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The Globe and Mail

Vancouver whittling down pedestrian and cyclist corridor options

A cyclist makes his way along Point Grey Road in Vancouver, where cyclists and pedestrians say it is dangerous.

Rafal Gerszak/The Globe and Mail

The City of Vancouver has narrowed down the possible options for a safer pedestrian and cyclist corridor linking the Burrard Street Bridge and Jericho Beach and is seeking public input before finalizing plans.

Still up in the air, for example, is the stretch of Point Grey Road between Alma and Macdonald streets, where cyclists and vehicles currently share a road lined with narrow sidewalks. One option is wider sidewalks and closed roads to allow for a bikeway; another option is wider sidewalks, a separated bike lane and one-way through traffic, according to documents recently posted to the city's website. The first option would mean a loss of 59 parking spaces; the second option, 135.

The busy Point Grey Road-Cornwall Avenue corridor has been deemed dangerous for cyclists and pedestrians due to high traffic volume, speeding vehicles and narrow sidewalks. As well, pedestrians found the road had too many obstacles and cyclists complained it was a gap in the cycling network. Improving it was identified as a priority in the city's Transportation 2040 plan, approved by council last October.

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Among other plans for the corridor: wider sidewalks and separated two-way bike lanes west of Alma and between Macdonald and Balsam streets and a realignment of the intersection of Burrard and Cornwall, according to city documents. A controversial plan to expand Vancouver's seawall westward was shelved after public protest but will likely be revisited in the future.

Richard Campbell, president of British Columbia Cycling Coalition and a resident of the area, said he was particularly pleased about a proposal to restrict vehicle access on to Chestnut Street from Cornwall Avenue – an area that has long been problematic. However, he was critical of a proposal to divert cyclists onto York Street from Cornwall Avenue, between Stephens and Chestnut.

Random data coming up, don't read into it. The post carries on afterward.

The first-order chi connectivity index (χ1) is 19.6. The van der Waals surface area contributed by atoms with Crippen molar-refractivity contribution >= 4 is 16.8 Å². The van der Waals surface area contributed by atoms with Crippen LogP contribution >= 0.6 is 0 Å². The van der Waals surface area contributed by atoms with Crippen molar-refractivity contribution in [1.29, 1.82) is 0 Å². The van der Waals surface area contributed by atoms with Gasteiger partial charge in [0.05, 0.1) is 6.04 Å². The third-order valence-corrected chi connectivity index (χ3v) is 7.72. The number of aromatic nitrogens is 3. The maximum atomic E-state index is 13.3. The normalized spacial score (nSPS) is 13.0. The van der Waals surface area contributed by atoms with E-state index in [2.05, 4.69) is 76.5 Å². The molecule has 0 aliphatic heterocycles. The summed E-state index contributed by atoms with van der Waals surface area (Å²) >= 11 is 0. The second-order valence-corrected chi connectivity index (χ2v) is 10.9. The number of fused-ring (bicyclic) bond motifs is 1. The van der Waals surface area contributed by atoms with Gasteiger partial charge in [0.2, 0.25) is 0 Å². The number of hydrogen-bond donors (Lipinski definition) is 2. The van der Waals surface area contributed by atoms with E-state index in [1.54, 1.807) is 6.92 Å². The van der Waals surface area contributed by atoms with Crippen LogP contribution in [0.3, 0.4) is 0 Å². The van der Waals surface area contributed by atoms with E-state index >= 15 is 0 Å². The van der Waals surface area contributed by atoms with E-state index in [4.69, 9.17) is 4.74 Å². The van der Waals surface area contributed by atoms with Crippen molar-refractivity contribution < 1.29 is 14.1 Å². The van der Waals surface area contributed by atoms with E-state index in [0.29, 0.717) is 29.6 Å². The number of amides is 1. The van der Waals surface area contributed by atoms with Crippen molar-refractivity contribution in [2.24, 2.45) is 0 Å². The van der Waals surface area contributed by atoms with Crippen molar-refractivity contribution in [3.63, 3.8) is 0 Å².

"That is definitely a concern," he said. "There are a lot of people who cycle along there [because] it's a relatively flat, direct, scenic route."

Mr. Campbell said he recently observed cycling patterns at the intersection of Point Grey Road and Stephens – where eastbound cyclists would have to turn right to get on to the calmer York Avenue – and counted 40 cyclists in about 80 minutes, all of whom opted for Cornwall.

"If people are already cycling on Cornwall, and not York, I find it hard to believe they will go up to York," he said.

Meanwhile, some Kitsilano business owners are worried about increased traffic congestion and the impact the proposed changes would have along the shopping street of West 4th Avenue.

The city held one open house on the matter Thursday night. The next two take place Saturday, at Bayview Elementary School, and Monday, at the Kitsilano Public Library.

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In 2008, 40 per cent of all trips were on foot, bike or public transit, according to the city. It is hoping to increase this figure to half of all trips by 2020 and two-thirds of all trips by 2040.

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